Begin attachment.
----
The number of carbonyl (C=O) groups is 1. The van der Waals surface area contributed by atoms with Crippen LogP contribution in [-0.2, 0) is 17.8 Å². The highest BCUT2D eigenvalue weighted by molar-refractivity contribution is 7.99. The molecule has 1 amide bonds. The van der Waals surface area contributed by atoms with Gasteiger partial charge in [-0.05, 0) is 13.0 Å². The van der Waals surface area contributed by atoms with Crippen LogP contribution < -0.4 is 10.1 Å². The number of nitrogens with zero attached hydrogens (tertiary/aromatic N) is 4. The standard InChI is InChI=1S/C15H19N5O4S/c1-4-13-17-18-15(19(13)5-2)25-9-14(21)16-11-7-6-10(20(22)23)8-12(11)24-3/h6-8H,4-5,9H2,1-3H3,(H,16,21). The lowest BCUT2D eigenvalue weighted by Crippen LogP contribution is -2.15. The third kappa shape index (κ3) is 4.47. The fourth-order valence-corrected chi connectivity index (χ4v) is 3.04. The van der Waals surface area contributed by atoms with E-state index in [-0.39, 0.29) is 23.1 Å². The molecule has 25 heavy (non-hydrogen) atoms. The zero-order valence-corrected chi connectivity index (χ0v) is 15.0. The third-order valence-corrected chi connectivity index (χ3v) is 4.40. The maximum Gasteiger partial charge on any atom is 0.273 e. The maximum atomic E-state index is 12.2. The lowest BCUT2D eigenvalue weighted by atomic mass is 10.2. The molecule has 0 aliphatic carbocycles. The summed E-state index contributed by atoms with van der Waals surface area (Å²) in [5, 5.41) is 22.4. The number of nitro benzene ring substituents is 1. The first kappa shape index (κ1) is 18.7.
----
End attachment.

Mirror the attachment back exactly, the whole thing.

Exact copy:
The number of carbonyl (C=O) groups is 1. The van der Waals surface area contributed by atoms with Crippen LogP contribution in [-0.2, 0) is 17.8 Å². The highest BCUT2D eigenvalue weighted by molar-refractivity contribution is 7.99. The molecule has 1 amide bonds. The van der Waals surface area contributed by atoms with Gasteiger partial charge in [-0.05, 0) is 13.0 Å². The van der Waals surface area contributed by atoms with Crippen LogP contribution < -0.4 is 10.1 Å². The number of nitrogens with zero attached hydrogens (tertiary/aromatic N) is 4. The standard InChI is InChI=1S/C15H19N5O4S/c1-4-13-17-18-15(19(13)5-2)25-9-14(21)16-11-7-6-10(20(22)23)8-12(11)24-3/h6-8H,4-5,9H2,1-3H3,(H,16,21). The lowest BCUT2D eigenvalue weighted by Crippen LogP contribution is -2.15. The third kappa shape index (κ3) is 4.47. The fourth-order valence-corrected chi connectivity index (χ4v) is 3.04. The van der Waals surface area contributed by atoms with E-state index in [-0.39, 0.29) is 23.1 Å². The molecule has 25 heavy (non-hydrogen) atoms. The zero-order valence-corrected chi connectivity index (χ0v) is 15.0. The third-order valence-corrected chi connectivity index (χ3v) is 4.40. The maximum Gasteiger partial charge on any atom is 0.273 e. The maximum atomic E-state index is 12.2. The lowest BCUT2D eigenvalue weighted by atomic mass is 10.2. The molecule has 0 aliphatic carbocycles. The summed E-state index contributed by atoms with van der Waals surface area (Å²) in [5, 5.41) is 22.4. The number of nitro benzene ring substituents is 1. The first kappa shape index (κ1) is 18.7.